This criticism, oft repeated in Dhaka circles, may well be true and deserves critical scrutiny. But this should in no way negate his contributions. The simple fact that more than three million women, who are among the poorest in Bangladesh, have found a way to stand on their own two feet with microcredits received from Grameen is no mean achievement. He deserves our thanks for this.

Nor should one ignore the fact that about 100,000 beggars, thanks to interest-free loans from Grameen Bank, now have a means and have found a way out of their misery.

Nor should we not consider the 300 million trees that Grameen has helped plant to fight Bangladesh's climate emergency. I have read that in northern districts of Bangladesh, where drought is an expanding threat, Grameen is paying local women to take care of the saplings planted near their homes, an innovation unseen or unheard of anywhere else. Shouldn't we thank Grameen for that?

There is more. Grameen has allocated over 700 million taka for education scholarships, another 4,000 million taka for nursing scholarships, and more 130 million taka for loans to young entrepreneurs. Yunus has thus steered his bank in a direction that continues to benefit Bangladesh daily. There is little doubt that by helping its most neglected segments to become self-reliant and net contributors to the country's future, he is helping Bangladesh become better and stronger.

Sam reminded me of another major contribution of Grameen Bank. Through its Grameen Shakti initiative, it has installed 1.8 million solar home systems and hundreds of thousands of cookstoves and biogas plants. Thanks to green energy that Grameen Shakti generates, households not covered by the national electric grid now have light, giving more reading time to children and comfort to women to finish their daily chores. For sure such efforts deserve our appreciation.

Mahatma Gandhi said, if you want change, become an agent of change. That is exactly what Dr Yunus has become: a change agent. These successes are not his alone; they are Bangladesh's success story. What confounds me is why many in Bangladesh are unable or unwilling to own the success that the country and its people collectively have created.

I often give the example of a Bangladeshi taxi driver in New York who found a large wad of cash in his taxi's back seat and quickly returned it to its rightful owner. He soon became the talk of the town. Even the city mayor arranged a special celebratory event and offered him a symbolic key to the city hall. Now, several years later, no one remembers his name, but many still recall the story of an honest Bangladeshi taxi driver.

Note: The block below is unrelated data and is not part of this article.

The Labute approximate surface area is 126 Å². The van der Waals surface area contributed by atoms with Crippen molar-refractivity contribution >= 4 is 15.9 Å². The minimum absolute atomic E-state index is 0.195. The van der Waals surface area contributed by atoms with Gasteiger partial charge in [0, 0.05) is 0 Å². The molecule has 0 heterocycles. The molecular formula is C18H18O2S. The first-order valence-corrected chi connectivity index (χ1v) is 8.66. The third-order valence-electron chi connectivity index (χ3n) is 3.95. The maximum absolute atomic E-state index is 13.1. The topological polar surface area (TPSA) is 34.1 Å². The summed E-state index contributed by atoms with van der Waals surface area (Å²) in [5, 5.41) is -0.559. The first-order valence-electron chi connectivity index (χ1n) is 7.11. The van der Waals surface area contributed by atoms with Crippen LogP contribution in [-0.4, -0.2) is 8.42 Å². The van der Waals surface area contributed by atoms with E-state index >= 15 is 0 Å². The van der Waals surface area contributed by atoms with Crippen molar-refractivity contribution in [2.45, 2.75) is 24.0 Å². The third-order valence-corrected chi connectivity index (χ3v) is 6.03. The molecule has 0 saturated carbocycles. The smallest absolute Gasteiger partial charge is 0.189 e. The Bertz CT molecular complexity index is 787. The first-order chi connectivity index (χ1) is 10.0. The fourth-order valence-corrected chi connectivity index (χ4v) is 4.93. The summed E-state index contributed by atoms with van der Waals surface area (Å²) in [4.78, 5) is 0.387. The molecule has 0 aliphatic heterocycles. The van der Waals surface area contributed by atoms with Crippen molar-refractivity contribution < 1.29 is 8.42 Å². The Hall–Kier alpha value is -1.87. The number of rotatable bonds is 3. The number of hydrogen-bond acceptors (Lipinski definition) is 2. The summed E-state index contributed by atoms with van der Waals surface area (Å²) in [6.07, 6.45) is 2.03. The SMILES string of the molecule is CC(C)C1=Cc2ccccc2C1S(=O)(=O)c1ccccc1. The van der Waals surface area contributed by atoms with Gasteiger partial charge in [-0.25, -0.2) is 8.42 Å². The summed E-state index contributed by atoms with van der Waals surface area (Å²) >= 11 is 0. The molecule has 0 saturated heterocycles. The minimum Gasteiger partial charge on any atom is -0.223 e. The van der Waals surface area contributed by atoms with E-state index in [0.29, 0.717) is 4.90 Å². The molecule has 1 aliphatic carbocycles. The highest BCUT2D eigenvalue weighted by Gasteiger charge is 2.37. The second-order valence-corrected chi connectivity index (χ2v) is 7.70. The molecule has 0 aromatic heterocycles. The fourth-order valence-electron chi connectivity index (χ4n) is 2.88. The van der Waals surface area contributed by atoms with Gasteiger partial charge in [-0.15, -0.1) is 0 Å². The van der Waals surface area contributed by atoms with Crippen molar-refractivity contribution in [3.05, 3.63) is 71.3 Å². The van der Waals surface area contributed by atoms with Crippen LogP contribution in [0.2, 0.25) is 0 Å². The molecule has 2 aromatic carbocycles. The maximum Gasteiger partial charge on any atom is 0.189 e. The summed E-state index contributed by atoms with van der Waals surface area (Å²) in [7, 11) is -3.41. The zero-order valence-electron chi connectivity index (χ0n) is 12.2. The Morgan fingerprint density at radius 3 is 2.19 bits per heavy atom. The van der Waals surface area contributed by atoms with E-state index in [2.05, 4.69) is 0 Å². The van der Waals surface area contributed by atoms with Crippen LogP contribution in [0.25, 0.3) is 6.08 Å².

The success of Grameen Bank has made Dr Yunus a household name the world over, but each time someone says his name, it is inevitably followed by 'from Bangladesh'. When in 2013, the US Congress awarded him the Congressional Gold Medal for his leadership in fighting global poverty, the US government issued a bronze replica of the medal, featuring on one side his portrait, designed in the background of the traditional Bangladeshi jamdani. And on the reverse side, there is a lotus, Bangladesh's national flower, 'open in full bloom rising above the water and cradling the world in its petals.' Most strikingly, the globe sitting atop the lotus declares the following words, in Bangla, 'let us send poverty to the museum.'

That is our Yunus and his mantra, putting his country at the center of everything he does.

Sam Daley-Harris reminded me that only three people have so far been honored with the Nobel Prize, the Presidential Medal of Honor and the Congressional Gold Medal. 'Do you think these honors were bestowed upon him because of recommendations made by powerful people?' he asked.

Quite likely not.

'The world is grateful for what he has done and continues to do. The only exception is the country he comes from.'

More than 2000 years ago, the Roman philosopher and statesman Cicero said, Poor is the nation that has no heroes, but poorer still is the nation that, having heroes, fails to remember and honor them.

The old man did not know Bangladesh, but clearly his words ring true in today's Bangladesh.

The writer is a journalist and author based in New York.